The hunger strike held by seven activists in Brasília, capital city of Brazil, ended on Saturday, after 26 days. The announcement was made during a solidarity rally staged by supporters and organizations that took part in the protest.
Gathered with supporters at the Brasília Culture Center, where they have been accommodated since they started fasting, on Jul. 31, the activists launched a manifesto on Saturday officially ending the protest. They wrote that the hunger strike achieved its goal and contributed to the struggle against the 2016 coup and its consequences.
“We feel victorious, as this is how the people who struggle feel, and we’ve built up important things for people’s struggle as a whole,” the manifesto reads.
The strikers pointed out that the protest is also about people’s sovereignty, the control of Brazil’s resources – such as oil –, and people’s right to decide the paths of the country.
In this sense, they once again demanded freedom for former president Luiz Inácio Lula da Silva, who has been in prison since Apr. 7 in Curitiba, southern Brazil, even though his case is still pending appeal. The activists also pointed out that there is a “judicial dictatorship,” criticizing the Supreme Court.
People’s movements have been pressuring Brazil’s top court to review petitions – called ADCs – that question the legality of imprisoning defendants after their conviction is upheld by an appeals court, but while their conviction is not final. The matter directly impacts not only the former president, but also approximately 150,000 people who are in prison while their cases are still pending appeal in higher courts.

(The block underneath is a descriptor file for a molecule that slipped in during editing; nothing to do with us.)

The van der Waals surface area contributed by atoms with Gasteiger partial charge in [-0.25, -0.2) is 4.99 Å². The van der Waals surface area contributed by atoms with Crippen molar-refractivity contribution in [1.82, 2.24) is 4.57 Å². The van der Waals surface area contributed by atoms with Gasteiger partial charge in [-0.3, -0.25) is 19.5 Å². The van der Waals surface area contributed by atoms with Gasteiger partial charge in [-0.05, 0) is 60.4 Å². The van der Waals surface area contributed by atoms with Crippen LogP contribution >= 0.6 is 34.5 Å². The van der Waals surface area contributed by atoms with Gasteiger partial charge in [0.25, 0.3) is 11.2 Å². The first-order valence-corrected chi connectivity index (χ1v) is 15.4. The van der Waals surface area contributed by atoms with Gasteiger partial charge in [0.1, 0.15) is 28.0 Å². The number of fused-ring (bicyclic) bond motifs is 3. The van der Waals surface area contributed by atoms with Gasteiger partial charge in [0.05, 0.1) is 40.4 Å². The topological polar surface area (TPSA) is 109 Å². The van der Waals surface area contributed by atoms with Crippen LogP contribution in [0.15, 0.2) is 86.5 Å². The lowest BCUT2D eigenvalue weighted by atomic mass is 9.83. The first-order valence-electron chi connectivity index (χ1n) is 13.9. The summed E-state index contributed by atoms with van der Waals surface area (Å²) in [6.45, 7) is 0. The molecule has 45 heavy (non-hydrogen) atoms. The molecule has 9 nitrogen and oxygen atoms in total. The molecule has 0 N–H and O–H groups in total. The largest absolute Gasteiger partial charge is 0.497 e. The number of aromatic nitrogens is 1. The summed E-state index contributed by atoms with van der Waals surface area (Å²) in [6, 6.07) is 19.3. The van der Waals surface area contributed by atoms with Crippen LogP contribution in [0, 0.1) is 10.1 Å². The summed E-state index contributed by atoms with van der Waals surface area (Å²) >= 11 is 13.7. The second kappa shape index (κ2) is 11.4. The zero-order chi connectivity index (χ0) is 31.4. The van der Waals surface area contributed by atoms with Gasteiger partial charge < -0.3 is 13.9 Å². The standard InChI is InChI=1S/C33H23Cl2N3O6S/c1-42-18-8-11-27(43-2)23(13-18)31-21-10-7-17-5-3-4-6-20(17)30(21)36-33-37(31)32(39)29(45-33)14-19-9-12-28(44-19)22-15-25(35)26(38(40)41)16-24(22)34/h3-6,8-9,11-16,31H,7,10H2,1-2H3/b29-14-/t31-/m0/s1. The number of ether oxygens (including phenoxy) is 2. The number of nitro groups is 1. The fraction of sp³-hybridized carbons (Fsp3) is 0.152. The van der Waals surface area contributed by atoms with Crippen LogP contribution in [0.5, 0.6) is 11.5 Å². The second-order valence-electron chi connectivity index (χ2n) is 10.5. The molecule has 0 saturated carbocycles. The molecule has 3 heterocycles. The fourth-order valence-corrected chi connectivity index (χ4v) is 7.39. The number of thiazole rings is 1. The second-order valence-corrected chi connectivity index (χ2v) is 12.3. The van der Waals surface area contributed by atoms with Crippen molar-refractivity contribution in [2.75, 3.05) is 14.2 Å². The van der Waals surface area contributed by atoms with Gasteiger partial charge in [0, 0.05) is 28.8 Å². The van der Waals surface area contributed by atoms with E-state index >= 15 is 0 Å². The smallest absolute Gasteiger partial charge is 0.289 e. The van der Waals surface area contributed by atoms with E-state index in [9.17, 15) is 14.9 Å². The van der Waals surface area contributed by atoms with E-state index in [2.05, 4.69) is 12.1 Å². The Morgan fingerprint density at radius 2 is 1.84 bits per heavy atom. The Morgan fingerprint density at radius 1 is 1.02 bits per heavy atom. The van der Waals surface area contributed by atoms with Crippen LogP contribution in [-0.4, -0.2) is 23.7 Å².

The manifesto also denounces the fact that the Brazilian government is not complying with a request by the United Nations Human Rights Committee to ensure Lula’s political rights in prison.
“Lula is innocent and is being held as a political prisoner,” the protesters wrote.
João Pedro Stedile, from the national board of the Landless Workers’ Movement (MST), said the protest had many different positive aspects.
The landless leader said the hunger strike made a major contribution to today’s political struggle, bringing the conversation about Lula’s freedom and the Supreme Court’s responsibility on this matter to the country and the world. “It was able to unravel the true nature of the Brazilian judicial system, galvanizing activists to come to Brasília on August 15th,” Stedile said.
The date he mentions is when the Free Lula National March culminated in Brasília, when approximately 50,000 protesters marched to the Supreme Electoral Court to register Lula as a presidential candidate.
Stedile also pointed out how important it was for the hunger strikers to receive support throughout 26 days of protest, arguing solidarity is a key political and civilizing principle. “You cannot build an equal, fair society if it is not based on the principle of solidarity and justice – and solidarity in the sense that we are all equal and we are only going to solve our problems if we help each other,” he said.
In 26 days fasting, the activists received support from organizations, movements, groups, institutions, and individuals such as jurists, artists, political actors, and others. They received more than 500 letters of support.